Definition of casual employment

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In Ponce v DJT Staff Management Services Pty Ltd trading as Daly’s Traffic (2010) FWA 2078 Commissioner Roe of Fair Work Australia (as it was then known) set out some of the principles to be applied in determining under s.384 of the Fair Work Act whether casual employment is on a regular and systematic basis, which if satisfied is one of the qualifications for casual employees to be able to take proceedings for an unfair dismissal remedy. The Commissioner observed that
Regular and systematic does not necessarily mean the hours and days must be regular andsystematic: ‘regular and systematic’ under the Act means that there must be “sufficient evidence to establish that a continuing relationship between the employer and the employee has been established” – which is the reason why the Act has included within its provisions, that an employee must also have a reasonable expectation of continuing employment.

If the hours worked are brief, and the gaps between days and times worked is long, other evidence must be produced to demonstrate regular and systematic employment: in instances where there is no clear pattern of employment, evidence of employment on a regular and systematic basis can also include the following: the employer regularly offered work when suitable work was available at the times when an employee has made him or herself available to work for the employer; and work had been offered and accepted on a sufficient basis where it can be no longer regarded as simply occasional or regular.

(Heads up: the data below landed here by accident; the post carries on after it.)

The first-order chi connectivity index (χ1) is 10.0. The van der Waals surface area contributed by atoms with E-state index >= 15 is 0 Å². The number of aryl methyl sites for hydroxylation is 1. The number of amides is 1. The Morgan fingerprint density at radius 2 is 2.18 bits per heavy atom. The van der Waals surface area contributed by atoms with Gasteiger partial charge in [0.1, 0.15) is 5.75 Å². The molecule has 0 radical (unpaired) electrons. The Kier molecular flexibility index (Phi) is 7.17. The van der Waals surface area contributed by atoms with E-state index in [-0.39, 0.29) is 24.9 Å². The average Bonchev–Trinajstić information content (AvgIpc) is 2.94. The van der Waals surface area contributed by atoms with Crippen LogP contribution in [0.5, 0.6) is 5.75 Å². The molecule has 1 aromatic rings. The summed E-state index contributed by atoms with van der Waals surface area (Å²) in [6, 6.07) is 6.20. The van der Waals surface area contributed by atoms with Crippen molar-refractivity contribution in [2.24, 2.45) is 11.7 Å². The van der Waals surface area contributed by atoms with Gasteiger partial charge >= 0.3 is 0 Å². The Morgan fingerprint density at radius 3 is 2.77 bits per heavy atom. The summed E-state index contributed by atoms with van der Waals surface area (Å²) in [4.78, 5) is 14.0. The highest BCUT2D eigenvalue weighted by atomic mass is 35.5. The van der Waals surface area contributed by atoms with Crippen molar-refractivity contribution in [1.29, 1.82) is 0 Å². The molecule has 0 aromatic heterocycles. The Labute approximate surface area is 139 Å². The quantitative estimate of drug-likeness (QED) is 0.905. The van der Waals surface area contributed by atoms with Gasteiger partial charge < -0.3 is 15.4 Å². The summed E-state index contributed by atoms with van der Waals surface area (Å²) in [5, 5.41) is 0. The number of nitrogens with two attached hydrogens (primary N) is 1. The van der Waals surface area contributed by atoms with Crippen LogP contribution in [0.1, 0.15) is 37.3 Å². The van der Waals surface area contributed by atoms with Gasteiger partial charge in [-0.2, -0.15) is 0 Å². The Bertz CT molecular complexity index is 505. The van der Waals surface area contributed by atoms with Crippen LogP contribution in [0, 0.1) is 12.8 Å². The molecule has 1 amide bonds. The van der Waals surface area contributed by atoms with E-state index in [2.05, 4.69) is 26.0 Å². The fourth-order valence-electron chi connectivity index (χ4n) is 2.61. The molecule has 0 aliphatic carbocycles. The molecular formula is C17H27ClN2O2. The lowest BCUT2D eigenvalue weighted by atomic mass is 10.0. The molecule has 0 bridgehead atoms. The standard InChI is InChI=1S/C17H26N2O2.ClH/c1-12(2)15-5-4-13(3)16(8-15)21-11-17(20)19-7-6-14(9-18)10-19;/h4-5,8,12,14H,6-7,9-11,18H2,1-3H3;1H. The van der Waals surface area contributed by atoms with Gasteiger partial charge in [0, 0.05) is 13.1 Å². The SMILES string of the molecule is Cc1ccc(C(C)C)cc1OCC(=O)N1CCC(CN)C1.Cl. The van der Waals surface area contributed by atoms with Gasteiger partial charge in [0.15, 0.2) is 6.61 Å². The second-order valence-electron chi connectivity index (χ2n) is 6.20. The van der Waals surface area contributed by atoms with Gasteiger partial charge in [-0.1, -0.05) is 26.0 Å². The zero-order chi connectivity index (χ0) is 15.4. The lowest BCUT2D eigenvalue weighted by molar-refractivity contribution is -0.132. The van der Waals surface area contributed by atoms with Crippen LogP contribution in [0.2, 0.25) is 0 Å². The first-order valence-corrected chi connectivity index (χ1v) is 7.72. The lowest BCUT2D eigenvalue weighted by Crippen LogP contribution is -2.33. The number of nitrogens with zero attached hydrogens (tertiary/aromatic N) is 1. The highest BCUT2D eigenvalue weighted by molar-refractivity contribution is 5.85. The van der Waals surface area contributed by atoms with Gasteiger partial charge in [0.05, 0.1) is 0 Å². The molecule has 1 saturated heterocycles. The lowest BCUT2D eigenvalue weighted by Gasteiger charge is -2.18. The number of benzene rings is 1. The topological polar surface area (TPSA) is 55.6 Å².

Hours worked by the employee which are similar or exceed full-time ordinary hours can also be deemed as strong evidence of regular and systematic employment.

The reasonable expectation of continuing employment is not only about having that expectation at the moment of termination, but the expectation during the period of service as well.

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